“Again, gentlemen, with discretion, gradually encourage them to continue with communication and testing. Remind them this is the only way we can help them, which is absolutely the truth, now, until anything changes.” He flipped the page over, and stared. “So, we’ve had our eighth decrease event, and the Suburban is now approximately forty-five point three inches for height, forty-six point eight inches for width, and one hundred forty-two point nine for length, compared to the original dimensions of about seventy inches for height, seventy-two in width, and two hundred twenty inches in length. Hard to believe the recent decrease event is the eighth. Shows no sign of stopping.”

“Sir,” Colonel Jennings said, “I wish we knew. Are we to assume it will continue?”

“Assume the worst, but hope for the best. It will probably stop soon, I would say. Otherwise, the hull won’t be seen anymore, and therefore won’t be much of a presence in our realm. Not something I think the hull would want. So, the Suburban’s weight, when the hull allowed it to be measured, was approximately 5932 pounds at the seventh decrease event. And its original weight before all this occurred was about 5200 pounds. Is that right?”

“Approximately sir,” Colonel Jennings said. “Its weight hasn’t changed considerably, but for its dimensions it makes quite the difference.”

“As I stated, Lang packed quite the wallop when he hit me. Believe me, I understand. Glad you and Stevens included the original dimensions for comparison.”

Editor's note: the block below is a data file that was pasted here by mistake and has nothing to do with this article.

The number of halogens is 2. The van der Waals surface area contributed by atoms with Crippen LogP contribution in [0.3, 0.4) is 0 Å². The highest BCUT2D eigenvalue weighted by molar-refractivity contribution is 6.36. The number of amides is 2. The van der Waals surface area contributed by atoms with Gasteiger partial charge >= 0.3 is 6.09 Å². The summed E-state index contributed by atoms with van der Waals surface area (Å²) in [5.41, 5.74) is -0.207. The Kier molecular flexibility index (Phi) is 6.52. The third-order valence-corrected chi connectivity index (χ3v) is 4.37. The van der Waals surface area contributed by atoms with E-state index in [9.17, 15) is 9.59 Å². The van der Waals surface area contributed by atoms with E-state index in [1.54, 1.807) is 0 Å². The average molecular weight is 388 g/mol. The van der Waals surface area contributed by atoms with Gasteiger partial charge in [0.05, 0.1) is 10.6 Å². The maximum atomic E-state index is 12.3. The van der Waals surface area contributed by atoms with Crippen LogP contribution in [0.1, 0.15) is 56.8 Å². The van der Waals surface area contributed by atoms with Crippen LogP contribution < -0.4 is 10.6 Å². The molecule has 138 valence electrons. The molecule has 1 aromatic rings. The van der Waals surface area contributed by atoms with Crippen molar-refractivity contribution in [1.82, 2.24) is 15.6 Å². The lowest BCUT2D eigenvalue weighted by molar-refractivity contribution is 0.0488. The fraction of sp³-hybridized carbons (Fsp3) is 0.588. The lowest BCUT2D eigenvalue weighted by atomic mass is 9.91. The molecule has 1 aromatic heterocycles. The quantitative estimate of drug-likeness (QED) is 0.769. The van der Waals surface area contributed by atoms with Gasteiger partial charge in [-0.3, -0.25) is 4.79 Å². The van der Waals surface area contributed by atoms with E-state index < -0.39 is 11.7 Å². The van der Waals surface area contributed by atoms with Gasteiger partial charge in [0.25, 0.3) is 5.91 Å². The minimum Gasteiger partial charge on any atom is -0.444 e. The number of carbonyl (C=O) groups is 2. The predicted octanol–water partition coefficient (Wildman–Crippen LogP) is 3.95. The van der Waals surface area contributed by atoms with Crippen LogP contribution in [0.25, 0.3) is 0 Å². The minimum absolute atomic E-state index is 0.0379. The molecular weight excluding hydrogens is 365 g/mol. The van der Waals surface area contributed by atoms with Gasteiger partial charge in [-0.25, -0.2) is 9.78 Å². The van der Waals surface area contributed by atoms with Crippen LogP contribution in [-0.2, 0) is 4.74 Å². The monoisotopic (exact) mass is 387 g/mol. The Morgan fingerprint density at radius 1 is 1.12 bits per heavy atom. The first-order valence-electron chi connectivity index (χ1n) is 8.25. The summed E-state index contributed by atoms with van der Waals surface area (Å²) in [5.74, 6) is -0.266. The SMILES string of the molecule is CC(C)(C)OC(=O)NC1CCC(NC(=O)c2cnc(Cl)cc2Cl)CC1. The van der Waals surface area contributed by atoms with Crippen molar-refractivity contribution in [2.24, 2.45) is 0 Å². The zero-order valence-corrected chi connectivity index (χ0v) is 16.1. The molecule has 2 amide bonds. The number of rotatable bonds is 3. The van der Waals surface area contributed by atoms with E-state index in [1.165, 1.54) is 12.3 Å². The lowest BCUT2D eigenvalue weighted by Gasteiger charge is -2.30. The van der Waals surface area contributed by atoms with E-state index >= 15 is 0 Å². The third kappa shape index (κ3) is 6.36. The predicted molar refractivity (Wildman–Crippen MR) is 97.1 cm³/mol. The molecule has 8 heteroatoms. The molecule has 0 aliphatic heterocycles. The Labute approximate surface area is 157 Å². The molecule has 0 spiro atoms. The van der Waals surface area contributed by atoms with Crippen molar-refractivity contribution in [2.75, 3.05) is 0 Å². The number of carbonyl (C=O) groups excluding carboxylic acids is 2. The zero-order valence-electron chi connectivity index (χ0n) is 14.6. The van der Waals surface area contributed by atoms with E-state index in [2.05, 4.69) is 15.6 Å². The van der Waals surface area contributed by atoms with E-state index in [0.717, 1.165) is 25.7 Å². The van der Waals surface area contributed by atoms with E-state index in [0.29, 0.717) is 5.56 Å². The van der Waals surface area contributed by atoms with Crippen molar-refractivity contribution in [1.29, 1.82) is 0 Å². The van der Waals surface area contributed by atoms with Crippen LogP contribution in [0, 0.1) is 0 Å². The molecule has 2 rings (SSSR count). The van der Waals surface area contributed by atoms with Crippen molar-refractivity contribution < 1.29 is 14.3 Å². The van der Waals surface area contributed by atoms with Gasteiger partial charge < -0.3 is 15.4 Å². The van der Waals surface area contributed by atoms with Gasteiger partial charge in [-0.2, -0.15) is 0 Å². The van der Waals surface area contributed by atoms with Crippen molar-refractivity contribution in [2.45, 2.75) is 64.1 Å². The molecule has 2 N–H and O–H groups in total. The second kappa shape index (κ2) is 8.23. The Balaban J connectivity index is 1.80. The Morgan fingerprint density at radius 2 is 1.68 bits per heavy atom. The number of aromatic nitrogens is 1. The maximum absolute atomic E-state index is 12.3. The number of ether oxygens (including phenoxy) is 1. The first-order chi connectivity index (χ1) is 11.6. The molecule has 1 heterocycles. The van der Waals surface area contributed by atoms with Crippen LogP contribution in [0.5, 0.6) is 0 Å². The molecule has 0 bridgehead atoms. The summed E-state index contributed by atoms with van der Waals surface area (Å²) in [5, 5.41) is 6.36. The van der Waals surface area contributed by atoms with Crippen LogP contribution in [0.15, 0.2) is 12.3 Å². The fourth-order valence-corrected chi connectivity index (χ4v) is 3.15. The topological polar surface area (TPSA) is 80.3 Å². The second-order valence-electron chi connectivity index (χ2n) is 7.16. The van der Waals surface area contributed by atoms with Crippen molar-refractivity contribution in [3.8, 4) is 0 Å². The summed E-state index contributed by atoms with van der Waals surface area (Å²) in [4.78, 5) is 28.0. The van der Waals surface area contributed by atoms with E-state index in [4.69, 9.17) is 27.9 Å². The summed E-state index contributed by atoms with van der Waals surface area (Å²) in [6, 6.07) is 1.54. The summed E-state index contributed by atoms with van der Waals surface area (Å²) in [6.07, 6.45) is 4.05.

The general was certainly handing out compliments at this meeting, Colonel Stevens realized. “You’re welcome, sir.”

“Thank you, sir,” Colonel Jennings said.

A puzzled expression highlighted General Tauring’s face. He looked at Colonel Stevens. “Lang ever tell you why they’d be driving an older ’97 vehicle, in this day and age of gas prices?”

“Yes, sir. It was a gift from his deceased wife’s father. It’s paid for, and I guess now has sentimental value too.”

“Understandable.” He eyed the page again and was quiet for a moment. “Colonel Stevens, are the ratios among Lang, Evan, and the Suburban’s dimensions corresponding correctly?”

That was another good question. “I believe so, sir, though we haven’t actually done any mathematical computations to be certain.”

“Nor have we,” Colonel Jennings said. “Would you like us to, General?”

“Yes, I would. Both teams. Those responsible, in their corresponding countries, for the other five hull people, have found their dimension ratios are staying in line with the vehicles. This is important, since it will help verify our hypothesis that the hull people and hull vehicles are all residing in the same dimension, or realm…whatever it is.” He eyed Colonel Jennings. “Did your team double check the calculations on one second our time being approximately two seconds now in hull time?”

“Oh, yes, sir, we definitely did. Several times.” She looked at Colonel Stevens. “Did Major Ko find this too?”

Colonel Stevens remembered when they did it earlier. It was strange. It was almost exactly 2.0. “Yes. He did. And we checked the calculations several times too. One second our time is now pretty much two seconds hull time.”

The general sighed. “Just designed to keep us guessing and on our toes. And I see in hull time it’s now about twenty-five point five hours ahead.”

“Measured at 0937 hours our time, sir,” Colonel Jennings said. “Or, in other words, it’s now sometime around eleven hundred hours, October 8th, to Lang, Evan and most likely the other hull people also.”

It was hard to believe, but true. “That’s about what we determined too, sir, from Lang’s watch and cell phone.”

“Fascinating.” The general gave Colonel Jennings a sideways glance. “And your team actually found a whole number for the change in light speed?”